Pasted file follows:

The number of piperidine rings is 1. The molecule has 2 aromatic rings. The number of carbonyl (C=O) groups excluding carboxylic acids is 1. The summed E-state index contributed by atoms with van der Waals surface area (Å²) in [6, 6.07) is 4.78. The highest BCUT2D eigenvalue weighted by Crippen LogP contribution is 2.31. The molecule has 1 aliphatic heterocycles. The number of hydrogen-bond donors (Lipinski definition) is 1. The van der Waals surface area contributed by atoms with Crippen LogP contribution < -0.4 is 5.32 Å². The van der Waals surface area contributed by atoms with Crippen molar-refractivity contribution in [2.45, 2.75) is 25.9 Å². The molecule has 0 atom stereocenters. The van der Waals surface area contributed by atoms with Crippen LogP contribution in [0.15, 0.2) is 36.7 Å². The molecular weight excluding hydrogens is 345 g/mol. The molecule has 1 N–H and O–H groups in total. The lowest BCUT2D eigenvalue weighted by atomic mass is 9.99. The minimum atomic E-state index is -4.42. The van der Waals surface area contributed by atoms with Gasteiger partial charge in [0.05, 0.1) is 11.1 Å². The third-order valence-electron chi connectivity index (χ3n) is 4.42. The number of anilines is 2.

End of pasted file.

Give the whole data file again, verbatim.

The number of piperidine rings is 1. The molecule has 2 aromatic rings. The number of carbonyl (C=O) groups excluding carboxylic acids is 1. The summed E-state index contributed by atoms with van der Waals surface area (Å²) in [6, 6.07) is 4.78. The highest BCUT2D eigenvalue weighted by Crippen LogP contribution is 2.31. The molecule has 1 aliphatic heterocycles. The number of hydrogen-bond donors (Lipinski definition) is 1. The van der Waals surface area contributed by atoms with Crippen LogP contribution < -0.4 is 5.32 Å². The van der Waals surface area contributed by atoms with Crippen molar-refractivity contribution in [2.45, 2.75) is 25.9 Å². The molecule has 0 atom stereocenters. The van der Waals surface area contributed by atoms with Crippen LogP contribution in [0.15, 0.2) is 36.7 Å². The molecular weight excluding hydrogens is 345 g/mol. The molecule has 1 N–H and O–H groups in total. The lowest BCUT2D eigenvalue weighted by atomic mass is 9.99. The minimum atomic E-state index is -4.42. The van der Waals surface area contributed by atoms with Gasteiger partial charge in [0.05, 0.1) is 11.1 Å². The third-order valence-electron chi connectivity index (χ3n) is 4.42. The number of anilines is 2.